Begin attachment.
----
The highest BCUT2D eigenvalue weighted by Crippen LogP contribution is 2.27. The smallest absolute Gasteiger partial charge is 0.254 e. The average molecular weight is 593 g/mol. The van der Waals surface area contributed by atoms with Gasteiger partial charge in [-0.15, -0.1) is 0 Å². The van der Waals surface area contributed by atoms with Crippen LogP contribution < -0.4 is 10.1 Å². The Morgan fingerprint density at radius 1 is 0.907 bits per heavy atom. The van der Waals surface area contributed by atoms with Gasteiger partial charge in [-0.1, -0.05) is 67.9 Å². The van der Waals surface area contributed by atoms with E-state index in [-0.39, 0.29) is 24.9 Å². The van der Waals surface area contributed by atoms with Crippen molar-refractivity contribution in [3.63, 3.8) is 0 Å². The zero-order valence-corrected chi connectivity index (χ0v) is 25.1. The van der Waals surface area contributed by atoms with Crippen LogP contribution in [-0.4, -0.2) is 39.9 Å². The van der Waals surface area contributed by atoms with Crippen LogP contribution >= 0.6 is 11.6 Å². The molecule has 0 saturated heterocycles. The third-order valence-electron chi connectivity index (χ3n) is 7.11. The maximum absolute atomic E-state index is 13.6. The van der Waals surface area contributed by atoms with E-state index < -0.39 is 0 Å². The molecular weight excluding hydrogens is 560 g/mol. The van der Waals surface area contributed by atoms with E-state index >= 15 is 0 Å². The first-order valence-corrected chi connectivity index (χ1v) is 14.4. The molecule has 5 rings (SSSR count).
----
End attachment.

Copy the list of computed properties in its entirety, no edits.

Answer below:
The highest BCUT2D eigenvalue weighted by Crippen LogP contribution is 2.27. The smallest absolute Gasteiger partial charge is 0.254 e. The average molecular weight is 593 g/mol. The van der Waals surface area contributed by atoms with Gasteiger partial charge in [-0.15, -0.1) is 0 Å². The van der Waals surface area contributed by atoms with Crippen LogP contribution < -0.4 is 10.1 Å². The Morgan fingerprint density at radius 1 is 0.907 bits per heavy atom. The van der Waals surface area contributed by atoms with Gasteiger partial charge in [-0.1, -0.05) is 67.9 Å². The van der Waals surface area contributed by atoms with E-state index in [-0.39, 0.29) is 24.9 Å². The van der Waals surface area contributed by atoms with Crippen molar-refractivity contribution in [3.63, 3.8) is 0 Å². The zero-order valence-corrected chi connectivity index (χ0v) is 25.1. The van der Waals surface area contributed by atoms with Crippen LogP contribution in [-0.4, -0.2) is 39.9 Å². The van der Waals surface area contributed by atoms with Crippen LogP contribution >= 0.6 is 11.6 Å². The molecule has 0 saturated heterocycles. The third-order valence-electron chi connectivity index (χ3n) is 7.11. The maximum absolute atomic E-state index is 13.6. The van der Waals surface area contributed by atoms with E-state index < -0.39 is 0 Å². The molecular weight excluding hydrogens is 560 g/mol. The van der Waals surface area contributed by atoms with E-state index >= 15 is 0 Å². The first-order valence-corrected chi connectivity index (χ1v) is 14.4. The molecule has 5 rings (SSSR count).